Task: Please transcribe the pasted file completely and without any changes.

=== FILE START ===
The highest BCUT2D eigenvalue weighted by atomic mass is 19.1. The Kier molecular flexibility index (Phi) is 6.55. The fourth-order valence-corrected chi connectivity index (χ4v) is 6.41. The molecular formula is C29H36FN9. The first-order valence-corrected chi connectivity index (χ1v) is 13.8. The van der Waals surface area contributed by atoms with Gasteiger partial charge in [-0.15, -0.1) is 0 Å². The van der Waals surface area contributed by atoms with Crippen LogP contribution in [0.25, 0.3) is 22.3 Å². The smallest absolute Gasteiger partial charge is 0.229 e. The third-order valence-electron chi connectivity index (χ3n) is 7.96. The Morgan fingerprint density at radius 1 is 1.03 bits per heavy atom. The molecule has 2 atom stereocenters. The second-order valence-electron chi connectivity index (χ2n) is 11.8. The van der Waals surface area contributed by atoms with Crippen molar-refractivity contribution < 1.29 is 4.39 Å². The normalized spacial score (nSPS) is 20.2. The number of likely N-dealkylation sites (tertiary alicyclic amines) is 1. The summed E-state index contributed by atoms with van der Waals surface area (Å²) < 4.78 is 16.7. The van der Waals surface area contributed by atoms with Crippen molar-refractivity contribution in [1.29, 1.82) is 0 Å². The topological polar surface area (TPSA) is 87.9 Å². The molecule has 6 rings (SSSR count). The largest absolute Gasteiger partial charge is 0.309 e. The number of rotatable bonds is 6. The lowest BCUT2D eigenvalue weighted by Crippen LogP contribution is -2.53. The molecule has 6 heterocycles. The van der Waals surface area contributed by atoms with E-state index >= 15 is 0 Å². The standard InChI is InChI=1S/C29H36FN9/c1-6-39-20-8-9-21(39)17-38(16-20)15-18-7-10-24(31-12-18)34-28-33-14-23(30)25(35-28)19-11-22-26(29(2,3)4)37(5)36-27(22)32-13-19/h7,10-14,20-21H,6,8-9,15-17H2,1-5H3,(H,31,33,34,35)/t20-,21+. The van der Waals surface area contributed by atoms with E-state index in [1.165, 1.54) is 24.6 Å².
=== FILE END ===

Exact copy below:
The highest BCUT2D eigenvalue weighted by atomic mass is 19.1. The Kier molecular flexibility index (Phi) is 6.55. The fourth-order valence-corrected chi connectivity index (χ4v) is 6.41. The molecular formula is C29H36FN9. The first-order valence-corrected chi connectivity index (χ1v) is 13.8. The van der Waals surface area contributed by atoms with Gasteiger partial charge in [-0.15, -0.1) is 0 Å². The van der Waals surface area contributed by atoms with Crippen LogP contribution in [0.25, 0.3) is 22.3 Å². The smallest absolute Gasteiger partial charge is 0.229 e. The third-order valence-electron chi connectivity index (χ3n) is 7.96. The Morgan fingerprint density at radius 1 is 1.03 bits per heavy atom. The molecule has 2 atom stereocenters. The second-order valence-electron chi connectivity index (χ2n) is 11.8. The van der Waals surface area contributed by atoms with Crippen molar-refractivity contribution < 1.29 is 4.39 Å². The normalized spacial score (nSPS) is 20.2. The number of likely N-dealkylation sites (tertiary alicyclic amines) is 1. The summed E-state index contributed by atoms with van der Waals surface area (Å²) < 4.78 is 16.7. The van der Waals surface area contributed by atoms with Crippen molar-refractivity contribution in [1.29, 1.82) is 0 Å². The topological polar surface area (TPSA) is 87.9 Å². The molecule has 6 rings (SSSR count). The largest absolute Gasteiger partial charge is 0.309 e. The number of rotatable bonds is 6. The lowest BCUT2D eigenvalue weighted by Crippen LogP contribution is -2.53. The molecule has 6 heterocycles. The van der Waals surface area contributed by atoms with E-state index >= 15 is 0 Å². The standard InChI is InChI=1S/C29H36FN9/c1-6-39-20-8-9-21(39)17-38(16-20)15-18-7-10-24(31-12-18)34-28-33-14-23(30)25(35-28)19-11-22-26(29(2,3)4)37(5)36-27(22)32-13-19/h7,10-14,20-21H,6,8-9,15-17H2,1-5H3,(H,31,33,34,35)/t20-,21+. The van der Waals surface area contributed by atoms with E-state index in [1.165, 1.54) is 24.6 Å².